Alterations in intracellular and extracellular activities of antioxidant enzymes during suspension culture of sweetpotato

Cited 23 time in scopus
Metadata Downloads
Alterations in intracellular and extracellular activities of antioxidant enzymes during suspension culture of sweetpotato
Y H Kim; Y H Kim; E H Cho; Sang Soo KwakSuk Yoon Kwon; J M Bae; B R Lee; B G Meen; G H Huh
Bibliographic Citation
Phytochemistry, vol. 65, no. 17, pp. 2471-2476
Publication Year
Antioxidant enzymes, SOD, POD and GPX, were not only synthesized in cultured sweetpotato cells but were also secreted at high levels into cultured medium. The activities and isozymes of intracellular and extracellular enzymes were characterized during cell growth. Cultured plant cells are a good system for the study of antioxidant mechanisms and for the mass production of antioxidants, because they can be grown under conditions of high oxidative stress. Alterations in the intracellular and extracellular activities of three antioxidant enzymes, superoxide dismutase (SOD), guaiacol-type peroxidase (POD), and glutathione peroxidase (GPX), were investigated in suspension cultures of sweetpotato (Ipomoea batatas) during cell growth. Intracellular SOD activities (units/mg protein) at 15 days after subculture (DAS) and 30 DAS were 10 and 20 times higher, respectively, compared with the SOD activity at 1 DAS, whereas intracellular specific POD and GPX activities did not significantly increase until after 15 DAS, when they rapidly increased. The extracellular activities of the three enzymes in culture medium were much higher than were the intracellular activities. The change in extracellular SOD activity was similar to that of extracellular GPX during cell growth. Those activities showed high levels until 5 DAS and then significantly decreased. Extracellular POD activity had an almost constant level regardless of the cell growth stage. In addition, intracellular SOD and POD isozymes were quite different from those isozymes in the culture medium. The changes in SOD and POD isozymes observed here suggest that different isozymes might modulate the levels of reactive oxygen intermediates during cell growth. Characterization of extracellular antioxidant enzymes discovered here would provide a new understanding for defense mechanism in plants.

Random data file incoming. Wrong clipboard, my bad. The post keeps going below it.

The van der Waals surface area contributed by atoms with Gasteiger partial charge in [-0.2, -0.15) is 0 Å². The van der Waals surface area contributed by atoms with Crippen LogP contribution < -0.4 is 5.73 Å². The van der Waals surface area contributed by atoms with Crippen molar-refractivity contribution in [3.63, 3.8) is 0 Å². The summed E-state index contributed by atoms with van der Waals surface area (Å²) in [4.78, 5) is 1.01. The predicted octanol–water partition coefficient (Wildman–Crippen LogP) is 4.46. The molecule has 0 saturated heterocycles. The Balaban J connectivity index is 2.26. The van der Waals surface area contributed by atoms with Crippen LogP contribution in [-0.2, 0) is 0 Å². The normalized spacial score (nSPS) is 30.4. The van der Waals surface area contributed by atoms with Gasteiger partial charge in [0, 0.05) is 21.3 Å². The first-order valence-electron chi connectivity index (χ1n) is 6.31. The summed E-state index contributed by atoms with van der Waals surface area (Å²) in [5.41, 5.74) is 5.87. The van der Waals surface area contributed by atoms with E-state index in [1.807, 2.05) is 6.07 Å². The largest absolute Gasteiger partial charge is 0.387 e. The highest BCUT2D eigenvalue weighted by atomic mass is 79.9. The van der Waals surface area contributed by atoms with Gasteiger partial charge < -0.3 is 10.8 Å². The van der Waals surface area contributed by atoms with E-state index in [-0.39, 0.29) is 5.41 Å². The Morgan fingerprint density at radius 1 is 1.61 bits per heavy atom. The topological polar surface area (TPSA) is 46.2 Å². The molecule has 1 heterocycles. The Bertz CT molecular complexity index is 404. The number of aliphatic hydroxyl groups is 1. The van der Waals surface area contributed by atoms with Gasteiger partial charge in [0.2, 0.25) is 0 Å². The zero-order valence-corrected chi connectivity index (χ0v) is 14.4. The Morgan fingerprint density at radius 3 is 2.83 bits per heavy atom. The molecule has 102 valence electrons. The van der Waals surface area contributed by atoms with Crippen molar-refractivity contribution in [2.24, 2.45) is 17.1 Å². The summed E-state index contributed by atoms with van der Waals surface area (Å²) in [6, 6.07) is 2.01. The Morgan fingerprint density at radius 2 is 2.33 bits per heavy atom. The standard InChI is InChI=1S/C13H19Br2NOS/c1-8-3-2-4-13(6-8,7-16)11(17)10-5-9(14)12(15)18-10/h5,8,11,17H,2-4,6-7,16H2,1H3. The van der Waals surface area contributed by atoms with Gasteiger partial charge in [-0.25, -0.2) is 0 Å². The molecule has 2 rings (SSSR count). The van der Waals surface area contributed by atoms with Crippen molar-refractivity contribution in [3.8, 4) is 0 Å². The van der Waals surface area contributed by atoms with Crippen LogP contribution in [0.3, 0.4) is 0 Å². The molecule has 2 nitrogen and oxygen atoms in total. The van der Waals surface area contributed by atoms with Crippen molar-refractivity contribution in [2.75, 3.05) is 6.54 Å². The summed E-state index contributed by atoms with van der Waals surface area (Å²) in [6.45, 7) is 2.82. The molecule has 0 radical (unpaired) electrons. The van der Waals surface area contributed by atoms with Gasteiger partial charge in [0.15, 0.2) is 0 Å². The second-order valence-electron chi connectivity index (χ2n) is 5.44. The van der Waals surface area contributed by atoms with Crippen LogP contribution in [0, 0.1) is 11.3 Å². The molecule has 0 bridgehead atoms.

Cell growthConvolvulaceaeGPXIntracellular and extracellular antioxidantsIsozyme analysisPODSODSuspension culturesSweetpotato Ipomoea batatas
Appears in Collections:
Division of Research on National Challenges > Plant Systems Engineering Research > 1. Journal Articles
Files in This Item:
  • There are no files associated with this item.

Items in OpenAccess@KRIBB are protected by copyright, with all rights reserved, unless otherwise indicated.